By Phil Coldiron

GELDZAHLER: So they’re kinds [sic] of indexes to encyclopedias that don’t exist?

BASQUIAT: I just like the names.

Given that this exchange between curator and artist is typical of the latter’s saintly tendency towards terseness, Sara Driver’s decision to render her portrait of the five years before Basquiat exploded onto the art scene with the words of his peers, rather than his own, becomes easier to understand. His work, of course, teemed with language from the beginning: the graffiti he made as SAMO consisted of almost nothing but, and this often inscrutable text remained a crucial part of his practice until the end. But he never had his fairy godfather Andy’s way with a bon mot, and so Driver sets him loose through her featherweight film as a hip, silent ghost. He slides through the streets and spots and squats of Manhattan in a range of archival footage; here tagging a wall, there grinning behind Glenn O’Brien on TV Party. As an index of cool in New York circa 1980 stops by to chat, BOOM FOR REAL’s picture of Basquiat sits in the negative space of what’s finally another downtown hagiography (at a festival where one of the best films tells again of Saint Joan, it’s worth considering just how much artistic mileage can be derived from saints). Driver knows cool, and, to borrow from one of New York’s current crop of aspirant hipsters, she was there, so the results are thorough, a fine primer for anyone who, like the film’s Basquiat, is refining their nose for culture.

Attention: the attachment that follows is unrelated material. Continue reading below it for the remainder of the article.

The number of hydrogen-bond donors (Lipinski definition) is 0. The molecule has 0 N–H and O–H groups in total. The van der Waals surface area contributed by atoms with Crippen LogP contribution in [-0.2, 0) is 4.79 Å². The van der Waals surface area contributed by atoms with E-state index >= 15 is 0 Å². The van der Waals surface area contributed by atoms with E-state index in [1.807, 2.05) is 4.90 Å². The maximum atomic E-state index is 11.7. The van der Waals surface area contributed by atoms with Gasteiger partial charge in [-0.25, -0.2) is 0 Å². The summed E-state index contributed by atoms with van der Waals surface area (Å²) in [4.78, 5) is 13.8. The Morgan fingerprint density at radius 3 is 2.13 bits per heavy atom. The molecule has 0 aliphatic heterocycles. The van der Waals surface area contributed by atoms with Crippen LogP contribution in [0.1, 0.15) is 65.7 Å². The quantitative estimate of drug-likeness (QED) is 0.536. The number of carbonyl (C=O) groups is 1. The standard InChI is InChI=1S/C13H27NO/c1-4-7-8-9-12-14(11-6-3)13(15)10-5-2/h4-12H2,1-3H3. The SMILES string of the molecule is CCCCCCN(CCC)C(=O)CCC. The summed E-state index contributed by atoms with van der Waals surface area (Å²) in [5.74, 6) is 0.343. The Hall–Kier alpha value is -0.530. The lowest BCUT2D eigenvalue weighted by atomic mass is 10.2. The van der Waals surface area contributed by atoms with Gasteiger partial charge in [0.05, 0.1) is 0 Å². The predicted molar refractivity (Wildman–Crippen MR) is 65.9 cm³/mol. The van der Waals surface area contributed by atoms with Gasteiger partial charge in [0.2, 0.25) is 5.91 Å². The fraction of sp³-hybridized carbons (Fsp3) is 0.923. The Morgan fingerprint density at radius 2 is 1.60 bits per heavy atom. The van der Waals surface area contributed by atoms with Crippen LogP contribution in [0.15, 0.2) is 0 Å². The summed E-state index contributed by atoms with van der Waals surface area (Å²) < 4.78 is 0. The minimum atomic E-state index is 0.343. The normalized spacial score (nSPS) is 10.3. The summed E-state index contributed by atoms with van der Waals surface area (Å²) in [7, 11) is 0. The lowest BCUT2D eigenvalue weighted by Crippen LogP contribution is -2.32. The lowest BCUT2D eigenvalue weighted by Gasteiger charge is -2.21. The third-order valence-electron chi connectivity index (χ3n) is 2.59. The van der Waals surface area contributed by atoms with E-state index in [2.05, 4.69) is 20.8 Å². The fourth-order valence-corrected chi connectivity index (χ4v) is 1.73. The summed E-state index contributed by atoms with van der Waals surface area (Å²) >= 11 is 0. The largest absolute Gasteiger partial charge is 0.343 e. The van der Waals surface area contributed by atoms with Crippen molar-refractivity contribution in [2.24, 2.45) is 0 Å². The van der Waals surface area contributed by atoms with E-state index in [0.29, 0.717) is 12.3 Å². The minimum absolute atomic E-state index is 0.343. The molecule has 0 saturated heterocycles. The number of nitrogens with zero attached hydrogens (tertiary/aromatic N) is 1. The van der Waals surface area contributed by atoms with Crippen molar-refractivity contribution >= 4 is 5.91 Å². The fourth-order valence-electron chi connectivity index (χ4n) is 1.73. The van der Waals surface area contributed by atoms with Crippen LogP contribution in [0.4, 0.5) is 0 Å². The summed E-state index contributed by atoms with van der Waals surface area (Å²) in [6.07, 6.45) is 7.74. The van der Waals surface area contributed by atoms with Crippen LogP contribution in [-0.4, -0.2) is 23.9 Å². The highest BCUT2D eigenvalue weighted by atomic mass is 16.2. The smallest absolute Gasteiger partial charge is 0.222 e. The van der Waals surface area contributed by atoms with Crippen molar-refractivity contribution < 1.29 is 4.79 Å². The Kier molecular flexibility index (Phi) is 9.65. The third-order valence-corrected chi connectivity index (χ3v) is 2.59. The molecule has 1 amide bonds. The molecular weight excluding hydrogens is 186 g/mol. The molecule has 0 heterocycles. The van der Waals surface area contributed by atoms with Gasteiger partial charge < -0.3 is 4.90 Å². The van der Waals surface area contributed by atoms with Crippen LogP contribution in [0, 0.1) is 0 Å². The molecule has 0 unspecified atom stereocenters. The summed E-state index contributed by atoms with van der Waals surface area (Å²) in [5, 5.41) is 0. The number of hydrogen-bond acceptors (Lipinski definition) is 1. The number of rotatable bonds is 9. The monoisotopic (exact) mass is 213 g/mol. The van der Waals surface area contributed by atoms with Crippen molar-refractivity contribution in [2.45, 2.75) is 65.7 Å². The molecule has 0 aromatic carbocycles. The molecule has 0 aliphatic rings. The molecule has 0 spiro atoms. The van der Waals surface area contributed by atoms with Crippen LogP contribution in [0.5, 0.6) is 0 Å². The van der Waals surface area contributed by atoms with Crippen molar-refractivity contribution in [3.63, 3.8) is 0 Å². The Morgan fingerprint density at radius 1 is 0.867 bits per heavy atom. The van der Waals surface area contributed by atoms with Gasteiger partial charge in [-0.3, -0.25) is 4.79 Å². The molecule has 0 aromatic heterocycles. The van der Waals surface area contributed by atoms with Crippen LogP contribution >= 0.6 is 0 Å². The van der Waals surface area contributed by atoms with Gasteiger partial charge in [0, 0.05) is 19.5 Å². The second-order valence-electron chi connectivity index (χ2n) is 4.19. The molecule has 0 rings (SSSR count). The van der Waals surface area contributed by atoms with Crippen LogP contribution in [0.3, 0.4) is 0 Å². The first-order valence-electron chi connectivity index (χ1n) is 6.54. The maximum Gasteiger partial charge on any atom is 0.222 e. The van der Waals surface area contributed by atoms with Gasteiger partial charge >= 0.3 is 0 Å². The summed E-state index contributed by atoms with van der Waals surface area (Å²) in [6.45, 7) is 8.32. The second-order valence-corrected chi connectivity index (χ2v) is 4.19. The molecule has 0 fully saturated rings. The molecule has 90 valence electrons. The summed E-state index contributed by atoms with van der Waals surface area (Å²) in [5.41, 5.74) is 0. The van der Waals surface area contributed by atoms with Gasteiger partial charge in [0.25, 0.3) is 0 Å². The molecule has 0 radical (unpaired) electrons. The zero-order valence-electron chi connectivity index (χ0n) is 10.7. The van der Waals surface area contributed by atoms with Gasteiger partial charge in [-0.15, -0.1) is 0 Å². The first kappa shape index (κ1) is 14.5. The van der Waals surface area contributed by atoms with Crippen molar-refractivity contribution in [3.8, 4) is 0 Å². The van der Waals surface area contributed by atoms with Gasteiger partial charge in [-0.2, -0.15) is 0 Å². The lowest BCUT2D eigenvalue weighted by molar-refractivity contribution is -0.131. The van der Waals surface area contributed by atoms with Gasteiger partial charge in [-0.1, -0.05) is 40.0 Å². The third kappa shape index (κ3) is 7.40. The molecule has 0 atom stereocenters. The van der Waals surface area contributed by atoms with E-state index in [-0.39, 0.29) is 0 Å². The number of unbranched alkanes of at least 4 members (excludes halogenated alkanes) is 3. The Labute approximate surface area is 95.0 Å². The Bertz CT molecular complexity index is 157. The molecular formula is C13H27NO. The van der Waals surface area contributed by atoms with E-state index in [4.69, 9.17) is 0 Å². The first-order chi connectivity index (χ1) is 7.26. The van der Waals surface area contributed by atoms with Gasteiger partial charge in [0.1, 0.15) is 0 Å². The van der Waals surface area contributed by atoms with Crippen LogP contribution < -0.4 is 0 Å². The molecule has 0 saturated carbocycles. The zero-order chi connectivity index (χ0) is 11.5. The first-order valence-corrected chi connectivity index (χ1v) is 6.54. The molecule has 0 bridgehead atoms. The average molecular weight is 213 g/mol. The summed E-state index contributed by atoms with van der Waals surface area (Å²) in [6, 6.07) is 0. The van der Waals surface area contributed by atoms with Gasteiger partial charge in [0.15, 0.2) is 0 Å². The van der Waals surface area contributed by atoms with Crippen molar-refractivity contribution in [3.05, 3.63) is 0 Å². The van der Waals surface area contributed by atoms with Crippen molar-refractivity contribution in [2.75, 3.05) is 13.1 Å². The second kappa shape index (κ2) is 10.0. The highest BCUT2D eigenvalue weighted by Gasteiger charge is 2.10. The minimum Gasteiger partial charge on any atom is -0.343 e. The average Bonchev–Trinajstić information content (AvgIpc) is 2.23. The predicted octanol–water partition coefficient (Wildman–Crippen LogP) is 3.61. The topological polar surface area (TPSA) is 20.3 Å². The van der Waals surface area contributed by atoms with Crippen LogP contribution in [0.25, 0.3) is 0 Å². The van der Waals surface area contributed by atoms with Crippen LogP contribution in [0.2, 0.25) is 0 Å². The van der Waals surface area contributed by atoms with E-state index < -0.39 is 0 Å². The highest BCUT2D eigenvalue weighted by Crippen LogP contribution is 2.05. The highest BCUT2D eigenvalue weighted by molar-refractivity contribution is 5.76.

And yet, what we find out about him does little to illuminate the work or the man, and what we find out about New York seems a waste of Driver’s extraordinary eye for the city’s funkiest textures and sharpest angles. (The film opens with a shot from her husband’s Permanent Vacation, an image of lower Manhattan drained of colour and haunted by the Twin Towers, which condenses the sadness of the fact that it’s been nearly a quarter century since Driver’s last feature). As this parade of scene representatives—a collection of largely white artists, curators, critics, and former party kids—rolls on, I found it hard not to imagine people I might have preferred hearing from instead. Admitting that it’s a fool’s errand to wish a film other than that which its maker made, I wondered what Marcus Jahmal, one of the most exciting painters to debut in New York in recent years, might have had to say about the arc from street art to the downtown gallery scene. Or what insights Martine Syms, whose conceptual work on black capitalism echoes Basquiat’s nervy movements through branded iterations of himself, might have brought to his transitions through mediums and personas. Or what any of the numerous artists currently working in the wake of Basquiat’s unique conception of neo-expressionism might  be turned on by in the work itself—the handling of paint, the free play of materials, the forcefulness of his line, the urgent mood of his colour. And most of all, I wondered what any young artist working today might think about the fact that, in dying younger than Jesus, Basquiat—now the most expensive American artist to ever live, following this year’s $110-million auction sale of a painting that originally went for $5,000—became an eternally “emerging artist,” the ideal figure of the art market that was blossoming in the year’s covered by Driver’s film, a massive, global shell game which looks, in a lot of ways, like New York City today.